By Nancy R. Catan, BCBP Manila
I am disturbed about all the headlines, opinions, unasked-for advice and instant interviews in the media nowadays about graft and corruption, specially zeroing in on the pork barrel scam. Then in one of the comic strips last Sunday I was struck by the way this situation was dissected by the young boy, Calvin.
‘Calvin and Hobbes’ has been one of my very favorite comic strips for years; this youngster and his stuffed tiger display a wisdom that is unusual even to us olders. I would like to share his comments with you.
Calvin: “Today at school, I tried to decide whether to cheat on my test or not. I wondered, is it better to do the right thing and fail … or is it better to do the wrong thing and succeed! On the one hand, undeserved success gives no satisfaction. But on the other hand, well deserved failure gives no satisfaction either.
He continues: “Of course, most everybody cheats some time or other. People always bend the rules if they think they can get away with it. … Then again, that doesn’t justify my cheating.
“Then I thought, look, cheating on one little test isn’t such a big deal. It doesn’t hurt anyone. … But then I wondered if I was just rationalizing my unwillingness to accept the consequence of not studying.
“Still,” Calvin ponders as he scratches his head, “in the real world, people care about success, not principles. Then again, maybe that’s why the world is in such a mess. What a DILEMMA!”
His tiger Hobbes asks: “So what did you decide?”
Calvin innocently replies: “Nothing. I ran out of time and I had to turn in a blank paper … “
Hobbes comments: “Anyway, simply acknowledging the issue is a moral victory.”
Calvin replies: “Well, it just seemed wrong to cheat on an ethics test.”
Now, doesn’t this example sound like some of the reasoning floating around today?
In the BCBP, Brotherhood of Businessmen and Professionals, one of our advocacies is Honesty. Be honest even if others are not, even if others will not, even if others cannot.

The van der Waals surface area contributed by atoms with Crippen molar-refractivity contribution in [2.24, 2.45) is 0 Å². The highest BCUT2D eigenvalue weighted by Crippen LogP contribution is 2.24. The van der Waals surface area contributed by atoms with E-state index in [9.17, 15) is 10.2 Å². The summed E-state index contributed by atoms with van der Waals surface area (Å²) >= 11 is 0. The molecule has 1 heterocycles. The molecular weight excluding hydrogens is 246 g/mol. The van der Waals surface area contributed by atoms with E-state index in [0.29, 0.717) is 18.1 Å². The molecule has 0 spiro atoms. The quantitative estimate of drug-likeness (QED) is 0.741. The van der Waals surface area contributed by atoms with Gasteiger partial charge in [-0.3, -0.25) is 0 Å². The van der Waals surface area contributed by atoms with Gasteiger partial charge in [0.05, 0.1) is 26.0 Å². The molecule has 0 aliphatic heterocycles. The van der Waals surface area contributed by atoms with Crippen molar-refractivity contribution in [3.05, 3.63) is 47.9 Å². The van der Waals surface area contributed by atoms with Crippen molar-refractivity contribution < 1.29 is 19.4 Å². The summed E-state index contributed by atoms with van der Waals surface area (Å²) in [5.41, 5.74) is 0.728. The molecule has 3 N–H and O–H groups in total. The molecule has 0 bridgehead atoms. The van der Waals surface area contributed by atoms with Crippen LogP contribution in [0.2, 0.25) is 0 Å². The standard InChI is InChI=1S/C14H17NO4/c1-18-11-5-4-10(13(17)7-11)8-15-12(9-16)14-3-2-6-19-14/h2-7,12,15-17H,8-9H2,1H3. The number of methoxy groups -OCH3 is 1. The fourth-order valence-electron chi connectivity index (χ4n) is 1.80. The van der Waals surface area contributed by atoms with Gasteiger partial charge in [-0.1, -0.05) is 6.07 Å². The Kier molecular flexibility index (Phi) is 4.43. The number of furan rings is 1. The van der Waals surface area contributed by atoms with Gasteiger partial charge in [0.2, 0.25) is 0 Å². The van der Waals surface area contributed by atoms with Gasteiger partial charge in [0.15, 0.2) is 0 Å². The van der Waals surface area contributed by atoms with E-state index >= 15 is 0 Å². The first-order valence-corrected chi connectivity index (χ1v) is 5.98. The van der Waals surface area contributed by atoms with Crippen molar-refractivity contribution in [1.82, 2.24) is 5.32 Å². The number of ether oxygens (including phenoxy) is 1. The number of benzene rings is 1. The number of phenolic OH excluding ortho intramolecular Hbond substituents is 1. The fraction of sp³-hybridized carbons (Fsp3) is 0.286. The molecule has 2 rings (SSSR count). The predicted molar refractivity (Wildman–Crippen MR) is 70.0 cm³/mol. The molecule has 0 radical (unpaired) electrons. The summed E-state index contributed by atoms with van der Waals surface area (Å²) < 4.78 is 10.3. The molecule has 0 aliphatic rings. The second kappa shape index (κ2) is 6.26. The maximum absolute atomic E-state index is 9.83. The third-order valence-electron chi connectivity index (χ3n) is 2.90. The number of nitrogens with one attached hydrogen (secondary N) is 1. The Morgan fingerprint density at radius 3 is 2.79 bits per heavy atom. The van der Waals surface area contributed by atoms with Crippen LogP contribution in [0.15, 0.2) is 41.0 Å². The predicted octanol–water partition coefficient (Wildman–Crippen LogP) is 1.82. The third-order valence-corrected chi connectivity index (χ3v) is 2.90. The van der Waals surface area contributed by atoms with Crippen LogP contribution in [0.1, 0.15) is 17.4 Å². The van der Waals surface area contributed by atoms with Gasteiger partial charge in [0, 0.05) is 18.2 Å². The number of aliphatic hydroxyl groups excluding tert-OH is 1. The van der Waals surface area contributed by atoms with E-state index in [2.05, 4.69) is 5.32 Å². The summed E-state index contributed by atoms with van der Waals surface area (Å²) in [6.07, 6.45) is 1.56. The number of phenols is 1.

Teaching honesty in school and in church is NOT enough. Honesty must be practiced in all phases, ages, and facets of one’s life in order to be effective and accepted as the norm in society. First of all, we must be honest ourselves so that others will be influenced by what we do, not just by what we say.
Simply acknowledging that the problem of dishonesty exists is never enough. Honesty needs to be learned, lived and shared. And it is our responsibility to do this today so that our children, grandchildren and their children will be able to face a more honest and less disturbing future.
thank you so much for this article. I will share this even to my kids. The message is timely – all the time!
If only businessmen and professionals join the bcbp, the philippines would be a better place … no napoles et al thriving.
when i entered the bcbp wayback 2008., my life became complete., i learned so much things in life but the virtue that i want to live for the rest of my life is honesty and humility., IM SO THANKFUL that i am a bcbp., always a bcbp. I LOVE YOU LORD FOR THIS WONDERFUL GIFT…
I love this article.. GOD BLESS BCBP, I hope I can join your group and advocacy.